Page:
On 24 September 2019, the EU Council published this 'I' Item Note giving its majority approval to proceed with the next stage in the legislative journey of the “Taxonomy Regulation”, being inviting negotiations with the European Parliament. An aim of the proposed Taxonomy Regulation is to establish a coherent, EU-wide classification system, or “taxonomy”, for environmentally sustainable economic activities.
The proposed Taxonomy Regulation is one element of a package of legislative proposals submitted to the Council as part of the Commission’s Action Plan on Financing Sustainable Growth. The objective of the Action Plan is to encourage, facilitate and materially increase private investment in environmentally sustainable activities across the EU. Indeed, it is an aim that private capital flows will be redirected to sustainable activities. A hurdle was perceived to be a lack of a common understanding of what is a “sustainable” activity in environment terms. The EU considers that this needs to be clarified, and by doing so the finance community will gain confidence in sustainable products and, also tackle the scourge of greenwashing.
The proposed taxonomy Regulation
As a reminder, the proposed Regulation aims to define an environment sustainable activity by reference to six environment objectives. These objectives cover (1) climate change mitigation, (2) climate change adaptation, (3) sustainable use and protection of water and marine resources, (4) transition to a circular economy, (5) pollution prevention and control, and (6) restoration of biodiversity and ecosystems.
In order to qualify as “sustainable” under the proposed Regulation, the relevant activity must:
- contribute substantively to at least one of the EU’s environment objectives;
- not significantly harm any of the EU’s environmental objectives;
- be carried out in compliance with minimum social and governance safeguards; and
- comply with specific technical screening criteria defined by the Commission.
What about nuclear?
The Council’s ‘I’ Item Note includes statements made by Germany, Luxembourg, Austria and Greece expressing concern that it would be an inherent flaw should the taxonomy allow “nuclear energy” to qualify as sustainable, leaving the taxonomy open to severe criticism. This issue may prove to be relevant in the upcoming negotiations with the European Parliament. We suspect that the nuclear energy here referred to is traditional nuclear energy. It is not clear from the “I” Item Note if the objection extended also to potential energy from nuclear fusion (about which a huge internationally funded plant is currently being built at Cadarache, France).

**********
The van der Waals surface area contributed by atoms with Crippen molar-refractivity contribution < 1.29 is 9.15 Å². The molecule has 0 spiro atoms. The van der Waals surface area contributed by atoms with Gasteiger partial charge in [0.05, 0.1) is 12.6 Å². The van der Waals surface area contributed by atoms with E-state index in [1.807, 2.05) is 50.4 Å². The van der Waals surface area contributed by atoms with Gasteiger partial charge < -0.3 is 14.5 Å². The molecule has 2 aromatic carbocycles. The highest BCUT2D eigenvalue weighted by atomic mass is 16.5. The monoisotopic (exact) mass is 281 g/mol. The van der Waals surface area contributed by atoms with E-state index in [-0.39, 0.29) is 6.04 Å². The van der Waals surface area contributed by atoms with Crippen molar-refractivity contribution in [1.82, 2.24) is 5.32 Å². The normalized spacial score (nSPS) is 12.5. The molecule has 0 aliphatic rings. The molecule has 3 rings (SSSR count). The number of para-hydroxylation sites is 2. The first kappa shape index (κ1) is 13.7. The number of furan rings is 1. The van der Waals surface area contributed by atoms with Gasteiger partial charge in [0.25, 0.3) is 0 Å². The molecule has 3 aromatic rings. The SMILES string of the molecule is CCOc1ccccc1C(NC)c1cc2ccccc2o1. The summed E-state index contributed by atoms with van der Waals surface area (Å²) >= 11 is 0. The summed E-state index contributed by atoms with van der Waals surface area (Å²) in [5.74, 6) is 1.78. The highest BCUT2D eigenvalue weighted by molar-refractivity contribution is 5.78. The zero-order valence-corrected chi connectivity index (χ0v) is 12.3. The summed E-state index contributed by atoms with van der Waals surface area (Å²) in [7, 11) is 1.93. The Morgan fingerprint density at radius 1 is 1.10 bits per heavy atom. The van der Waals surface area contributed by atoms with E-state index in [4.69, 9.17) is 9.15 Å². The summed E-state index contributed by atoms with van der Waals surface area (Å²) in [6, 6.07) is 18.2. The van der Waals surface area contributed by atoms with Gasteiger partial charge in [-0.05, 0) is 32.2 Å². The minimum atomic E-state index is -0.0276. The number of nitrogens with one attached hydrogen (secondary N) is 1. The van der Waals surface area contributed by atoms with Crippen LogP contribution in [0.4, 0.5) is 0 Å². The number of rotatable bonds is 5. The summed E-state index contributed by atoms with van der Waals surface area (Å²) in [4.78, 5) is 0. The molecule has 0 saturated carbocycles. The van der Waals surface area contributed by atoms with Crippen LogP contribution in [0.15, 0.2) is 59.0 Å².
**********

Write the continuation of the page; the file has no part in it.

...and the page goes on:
Maybe the objection raised by Germany, Luxembourg, Austria and Greece could be interpreted as symptomatic of inherent difficulties in defining what is environmentally sustainable. Conversely a better view may be that if the objective of the Taxonomy is to provide the finance community with confidence, drawing out these objections, settling them and setting out the final position in a Regulation is exactly what is needed.
Our minds turn to whether the Regulation will prove to be an interim step towards the EU’s objective of diverting private capital to fund sustainable activities at scale. It must be at least conceivable that if private capital continues to represent the most important source of funding green sustainable activities and the only means by which the EU can reach its Paris Agreement commitments, continued investment at the least sustainable end of the spectrum may in future be subject to a more onerous regulatory regime.